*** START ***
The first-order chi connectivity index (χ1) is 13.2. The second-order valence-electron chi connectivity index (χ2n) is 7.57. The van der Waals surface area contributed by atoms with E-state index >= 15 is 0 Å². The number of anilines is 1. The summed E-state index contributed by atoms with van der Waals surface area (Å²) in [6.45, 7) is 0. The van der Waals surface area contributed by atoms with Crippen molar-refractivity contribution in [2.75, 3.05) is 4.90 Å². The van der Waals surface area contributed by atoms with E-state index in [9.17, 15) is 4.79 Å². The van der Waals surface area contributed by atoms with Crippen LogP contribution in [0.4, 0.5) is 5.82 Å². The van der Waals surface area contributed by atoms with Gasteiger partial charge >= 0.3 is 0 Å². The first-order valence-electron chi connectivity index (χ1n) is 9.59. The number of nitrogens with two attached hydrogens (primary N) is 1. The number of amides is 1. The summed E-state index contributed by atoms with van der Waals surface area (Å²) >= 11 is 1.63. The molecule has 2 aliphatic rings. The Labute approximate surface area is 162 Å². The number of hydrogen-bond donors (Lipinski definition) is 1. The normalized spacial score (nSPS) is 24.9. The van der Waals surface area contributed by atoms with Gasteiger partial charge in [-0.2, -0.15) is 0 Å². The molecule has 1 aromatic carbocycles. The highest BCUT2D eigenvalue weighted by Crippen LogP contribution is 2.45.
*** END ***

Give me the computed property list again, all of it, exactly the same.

The first-order chi connectivity index (χ1) is 13.2. The second-order valence-electron chi connectivity index (χ2n) is 7.57. The van der Waals surface area contributed by atoms with E-state index >= 15 is 0 Å². The number of anilines is 1. The summed E-state index contributed by atoms with van der Waals surface area (Å²) in [6.45, 7) is 0. The van der Waals surface area contributed by atoms with Crippen molar-refractivity contribution in [2.75, 3.05) is 4.90 Å². The van der Waals surface area contributed by atoms with E-state index in [9.17, 15) is 4.79 Å². The van der Waals surface area contributed by atoms with Crippen LogP contribution in [0.4, 0.5) is 5.82 Å². The van der Waals surface area contributed by atoms with Gasteiger partial charge >= 0.3 is 0 Å². The first-order valence-electron chi connectivity index (χ1n) is 9.59. The number of nitrogens with two attached hydrogens (primary N) is 1. The number of amides is 1. The summed E-state index contributed by atoms with van der Waals surface area (Å²) >= 11 is 1.63. The molecule has 2 aliphatic rings. The Labute approximate surface area is 162 Å². The number of hydrogen-bond donors (Lipinski definition) is 1. The normalized spacial score (nSPS) is 24.9. The van der Waals surface area contributed by atoms with Gasteiger partial charge in [-0.2, -0.15) is 0 Å². The molecule has 1 aromatic carbocycles. The highest BCUT2D eigenvalue weighted by Crippen LogP contribution is 2.45.